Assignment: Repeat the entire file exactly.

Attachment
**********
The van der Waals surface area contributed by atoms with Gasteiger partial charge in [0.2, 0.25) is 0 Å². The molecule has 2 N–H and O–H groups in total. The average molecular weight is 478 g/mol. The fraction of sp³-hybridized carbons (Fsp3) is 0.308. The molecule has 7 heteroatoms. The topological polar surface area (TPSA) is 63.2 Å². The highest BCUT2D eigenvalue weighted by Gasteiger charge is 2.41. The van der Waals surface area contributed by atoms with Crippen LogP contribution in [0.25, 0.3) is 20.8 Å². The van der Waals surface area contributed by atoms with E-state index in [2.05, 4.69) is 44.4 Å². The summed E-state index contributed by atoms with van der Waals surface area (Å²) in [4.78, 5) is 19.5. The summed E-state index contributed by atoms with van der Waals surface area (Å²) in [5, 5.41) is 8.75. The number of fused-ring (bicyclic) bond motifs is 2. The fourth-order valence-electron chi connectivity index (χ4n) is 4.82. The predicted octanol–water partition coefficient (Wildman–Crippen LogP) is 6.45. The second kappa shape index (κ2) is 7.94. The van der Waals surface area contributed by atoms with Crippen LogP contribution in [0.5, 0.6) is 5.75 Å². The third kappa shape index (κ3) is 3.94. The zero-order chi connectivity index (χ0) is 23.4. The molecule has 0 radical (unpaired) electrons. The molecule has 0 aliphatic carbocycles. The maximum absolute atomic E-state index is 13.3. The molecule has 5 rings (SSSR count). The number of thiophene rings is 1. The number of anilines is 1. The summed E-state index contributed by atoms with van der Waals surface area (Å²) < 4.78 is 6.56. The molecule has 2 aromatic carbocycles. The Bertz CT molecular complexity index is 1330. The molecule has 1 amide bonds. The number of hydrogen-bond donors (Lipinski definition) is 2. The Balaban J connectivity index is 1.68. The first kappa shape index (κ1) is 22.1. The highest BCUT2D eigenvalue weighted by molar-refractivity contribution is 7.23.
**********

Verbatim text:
The van der Waals surface area contributed by atoms with Gasteiger partial charge in [0.2, 0.25) is 0 Å². The molecule has 2 N–H and O–H groups in total. The average molecular weight is 478 g/mol. The fraction of sp³-hybridized carbons (Fsp3) is 0.308. The molecule has 7 heteroatoms. The topological polar surface area (TPSA) is 63.2 Å². The highest BCUT2D eigenvalue weighted by Gasteiger charge is 2.41. The van der Waals surface area contributed by atoms with Crippen LogP contribution in [0.25, 0.3) is 20.8 Å². The van der Waals surface area contributed by atoms with E-state index in [2.05, 4.69) is 44.4 Å². The summed E-state index contributed by atoms with van der Waals surface area (Å²) in [4.78, 5) is 19.5. The summed E-state index contributed by atoms with van der Waals surface area (Å²) in [5, 5.41) is 8.75. The number of fused-ring (bicyclic) bond motifs is 2. The fourth-order valence-electron chi connectivity index (χ4n) is 4.82. The predicted octanol–water partition coefficient (Wildman–Crippen LogP) is 6.45. The second kappa shape index (κ2) is 7.94. The van der Waals surface area contributed by atoms with Crippen LogP contribution in [0.5, 0.6) is 5.75 Å². The third kappa shape index (κ3) is 3.94. The zero-order chi connectivity index (χ0) is 23.4. The molecule has 0 radical (unpaired) electrons. The molecule has 0 aliphatic carbocycles. The maximum absolute atomic E-state index is 13.3. The molecule has 5 rings (SSSR count). The number of thiophene rings is 1. The number of anilines is 1. The summed E-state index contributed by atoms with van der Waals surface area (Å²) < 4.78 is 6.56. The molecule has 2 aromatic carbocycles. The Bertz CT molecular complexity index is 1330. The molecule has 1 amide bonds. The number of hydrogen-bond donors (Lipinski definition) is 2. The Balaban J connectivity index is 1.68. The first kappa shape index (κ1) is 22.1. The highest BCUT2D eigenvalue weighted by molar-refractivity contribution is 7.23.